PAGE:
A Room of My Own: Alice Penfold

A room is far more than four walls.

It is only the combination of physical room (a calm and creative environment to encourage words to emerge) with emotional room (time and space of mind to allow ideas to flourish) that a writer can truly begin to be.

That phrase, ‘A Room of My Own’ inevitably makes me think of Virginia Woolf: her passionate essay, ‘A Room of One’s Own’ (1929) remains one of my main inspirations, as a feminist, a writer and a feminist writer. Her ‘room’ was a cry for women to have the physical space and financial means to pursue writing careers, as well as the metaphorical room to become writers in the context of a patriarchal society.

Although my definition of a writer’s ‘room’ is extends beyond Woolf’s twentieth century context, I still draw inspiration from her magical way with words. Like Woolf, I need a literal room of my own. A designated physical space will not be the same for every writer; many writers (myself included) may write in multiple spaces, from silent desks to chatty coffee shops.

What is essential is that a writer sets aside these locations to give writing a chance to grow away from the pressures and pace of everyday bustle.

Woolf’s inspirational nature imagery, peppered throughout her essay, helps me to understand the more abstract meaning of a room. Writing, Woolf believes, allows us to “dream over books and loiter at street corners and let the line of thought dip deep into the stream Woolf’s “stream”, like the concept of a “room” itself, is both literal and conceptual; we must allow time and space to fully observe every colour and detail of our natural world in order for creativity to fully flow.

A mind extends beyond four walls. A story is like a human; it needs air to breathe and the opportunity to develop. We can wander through the natural world, soak up every sensual detail, before returning to our physical, designated writing locations.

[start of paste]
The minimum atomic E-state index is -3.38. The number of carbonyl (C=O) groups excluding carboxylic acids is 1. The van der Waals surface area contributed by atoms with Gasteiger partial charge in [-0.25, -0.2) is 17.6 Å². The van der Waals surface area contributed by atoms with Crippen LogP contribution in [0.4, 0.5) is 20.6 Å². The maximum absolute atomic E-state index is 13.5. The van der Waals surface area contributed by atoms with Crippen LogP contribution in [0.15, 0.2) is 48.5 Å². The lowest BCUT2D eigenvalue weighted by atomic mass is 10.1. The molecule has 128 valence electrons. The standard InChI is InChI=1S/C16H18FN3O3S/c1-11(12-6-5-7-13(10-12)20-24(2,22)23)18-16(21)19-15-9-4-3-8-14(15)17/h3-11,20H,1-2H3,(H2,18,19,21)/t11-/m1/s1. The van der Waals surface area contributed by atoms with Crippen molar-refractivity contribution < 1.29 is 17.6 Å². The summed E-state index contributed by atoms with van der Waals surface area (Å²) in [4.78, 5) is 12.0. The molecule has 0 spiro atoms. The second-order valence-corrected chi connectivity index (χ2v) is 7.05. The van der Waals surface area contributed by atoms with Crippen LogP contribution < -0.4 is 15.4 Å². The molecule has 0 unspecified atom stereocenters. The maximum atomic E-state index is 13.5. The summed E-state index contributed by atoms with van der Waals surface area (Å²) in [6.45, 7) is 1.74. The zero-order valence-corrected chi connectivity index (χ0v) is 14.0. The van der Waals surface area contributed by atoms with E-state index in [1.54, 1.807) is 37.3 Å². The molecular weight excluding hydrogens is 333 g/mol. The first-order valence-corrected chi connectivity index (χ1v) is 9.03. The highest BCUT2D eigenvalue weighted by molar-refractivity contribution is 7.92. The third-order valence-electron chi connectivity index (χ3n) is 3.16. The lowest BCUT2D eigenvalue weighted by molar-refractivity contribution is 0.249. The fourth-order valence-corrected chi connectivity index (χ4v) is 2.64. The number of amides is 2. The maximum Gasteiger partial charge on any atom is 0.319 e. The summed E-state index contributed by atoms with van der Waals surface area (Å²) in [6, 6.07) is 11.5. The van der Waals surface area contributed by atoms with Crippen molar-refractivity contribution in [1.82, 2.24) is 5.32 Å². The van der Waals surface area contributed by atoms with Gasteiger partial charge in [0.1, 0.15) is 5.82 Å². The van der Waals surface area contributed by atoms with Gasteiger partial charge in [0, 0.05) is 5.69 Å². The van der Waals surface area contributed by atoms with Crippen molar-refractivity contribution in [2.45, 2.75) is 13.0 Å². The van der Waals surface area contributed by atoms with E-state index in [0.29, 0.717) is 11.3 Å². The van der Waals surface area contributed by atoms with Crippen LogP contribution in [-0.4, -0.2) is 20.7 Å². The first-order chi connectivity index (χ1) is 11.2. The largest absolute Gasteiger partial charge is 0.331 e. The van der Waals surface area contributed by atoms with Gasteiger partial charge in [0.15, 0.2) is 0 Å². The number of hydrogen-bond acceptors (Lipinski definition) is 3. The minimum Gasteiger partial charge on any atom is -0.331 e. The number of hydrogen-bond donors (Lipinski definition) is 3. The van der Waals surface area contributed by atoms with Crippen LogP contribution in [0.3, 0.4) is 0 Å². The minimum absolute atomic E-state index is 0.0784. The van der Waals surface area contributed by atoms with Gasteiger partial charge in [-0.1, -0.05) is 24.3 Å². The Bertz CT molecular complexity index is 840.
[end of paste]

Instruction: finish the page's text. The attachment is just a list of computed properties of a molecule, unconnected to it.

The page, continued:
A Room of My Own is a place to physically play with stories and sentences, as well as a metaphorical place, giving the mind time and space to properly see the inspiration of our surroundings, setting aside the distractions of modern life so our writing can blossom. Fiction is, in Woolf’s words, “a spider’s web”: easy to break, hard to make, yet undoubtedly worth the work.

Summer Solstice Writing Competition Winner: Alice Penfold

Alice Penfold. Winner of the Wild Words Summer Solstice Writing Competition 2016

Alice Penfold. Winner of the Wild Words Summer Solstice Writing Competition 2016

I am delighted to have won the summer Wild Words writing competition!

I have always loved creative writing, particularly thinking about how to write different perspectives and how the same characters or settings can be seen in such different ways, depending on the subjectivity of the viewer. In addition, the power that words have to be interpreted in multiple ways has always been at the heart of my writing.

It was whilst reflecting on the impact of homonyms in writing that I was inspired to write ‘Leaves’, a piece drawing on its meaning as both a noun and a verb. I wanted to write an abstract piece reflecting the challenges that change and leaving things behind can bring.

To create my story, I combined my love of word play with my passion for writing in the natural environment.

For me, nature and in particular, a keen and active observation of the world around us – its colours, its details, its changes – can provide the basis of such a range of writing.

Robert Frost’s poem, ‘The Road Not Taken’, has always been a favourite of mine, and I wanted to draw out its ambiguity as both a poem of hope and uncertainty in my writing today.

I took the poem and some blank paper to my local park, to observe the falling leaves in detail and consider the metaphorical implications that I could draw on and describe.

I am feeling even more re-inspired to create further stories – and to frequent more parks with nothing but an inspirational poem and blank sheet.